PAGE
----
Thursday, May 31, 2012

Animating a List with CSS3 Transitions

As I've been exploring all the cool features of CSS3, I've been trying to keep in mind cool ways to put them to use. CSS3 Transitions are so sweet and so easy that they can really make for much richer and interactive web sites with hardly any effort. And when a browser doesn't support it, it's not that big of a deal -- the elements still end up getting the correct properties... the user just doesn't see the animation.

I wanted to see how CSS3 transitions could be used for animating a sortable list. In this case, I've got a leaderboard for a video game competition. Let's see who's winning at the moment...

Wednesday, May 30, 2012

ColdSpring - Including External Files

ColdSpring is basically the boss of Dependency Injection in the ColdFusion world. As faithful Divide & Conquer programmers, it's not unusual to want to split up our monolithic ColdSpring XML file into smaller files.

I, for one, can never seem to remember how to include those smaller files. That's because in the ColdSpring world, it's not called including – it's called importing. And here's how it's done:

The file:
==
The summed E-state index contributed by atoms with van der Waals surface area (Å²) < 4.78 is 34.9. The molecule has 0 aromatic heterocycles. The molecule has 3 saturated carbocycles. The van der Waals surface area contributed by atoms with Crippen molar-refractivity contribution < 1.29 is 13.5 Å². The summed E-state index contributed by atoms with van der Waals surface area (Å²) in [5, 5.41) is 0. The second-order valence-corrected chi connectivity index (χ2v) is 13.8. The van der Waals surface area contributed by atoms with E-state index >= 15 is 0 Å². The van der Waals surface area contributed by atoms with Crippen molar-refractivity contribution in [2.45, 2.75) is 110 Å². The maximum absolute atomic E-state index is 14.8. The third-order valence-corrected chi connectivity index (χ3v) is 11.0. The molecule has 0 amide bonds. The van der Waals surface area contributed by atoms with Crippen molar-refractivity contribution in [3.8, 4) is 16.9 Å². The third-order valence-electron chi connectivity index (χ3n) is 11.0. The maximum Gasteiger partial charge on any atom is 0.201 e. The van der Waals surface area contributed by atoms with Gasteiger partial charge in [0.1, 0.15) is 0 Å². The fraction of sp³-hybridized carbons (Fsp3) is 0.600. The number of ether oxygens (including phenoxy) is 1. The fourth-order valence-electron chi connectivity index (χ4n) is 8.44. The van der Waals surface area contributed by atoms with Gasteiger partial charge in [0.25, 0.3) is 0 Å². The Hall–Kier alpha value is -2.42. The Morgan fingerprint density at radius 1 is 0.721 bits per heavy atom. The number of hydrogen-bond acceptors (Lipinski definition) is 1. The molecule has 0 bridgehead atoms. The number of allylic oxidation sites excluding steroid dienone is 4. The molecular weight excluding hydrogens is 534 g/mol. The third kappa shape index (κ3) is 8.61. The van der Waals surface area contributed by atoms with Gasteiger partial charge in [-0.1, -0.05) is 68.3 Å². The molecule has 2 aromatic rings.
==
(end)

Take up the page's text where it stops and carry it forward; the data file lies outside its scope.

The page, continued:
And now that I've written a blog post about it, maybe I'll actually remember it – without having to look it up!

Thursday, May 17, 2012

CSS3 Demo - 3D Transforms

CSS3 introduces some awesome 3D transforms that let you position, rotate, and scale your elements in 3D space. It's still in working draft status, and today it's only supported in Firefox and WebKit. IE has plans to support it in version 10.

Now, I'm a bit of a hobbyist when it comes to Flash and After Effects, and I've prototyped a few incomplete 3D games using DirectX. So I felt right at home with the CSS3 transform property. If you haven't worked with 3D transforms before, don't worry. I'll cover the details of it in a later post. For now, check out the demo.

Monday, May 14, 2012

Dead Drop Variables

I've always found the world of espionage intriguing. I'd never actually want to be a spy, mind you. In fact, I'm really bad at lying, and I can't keep a secret. And I'm pretty sure those are prerequisites to get into spy school.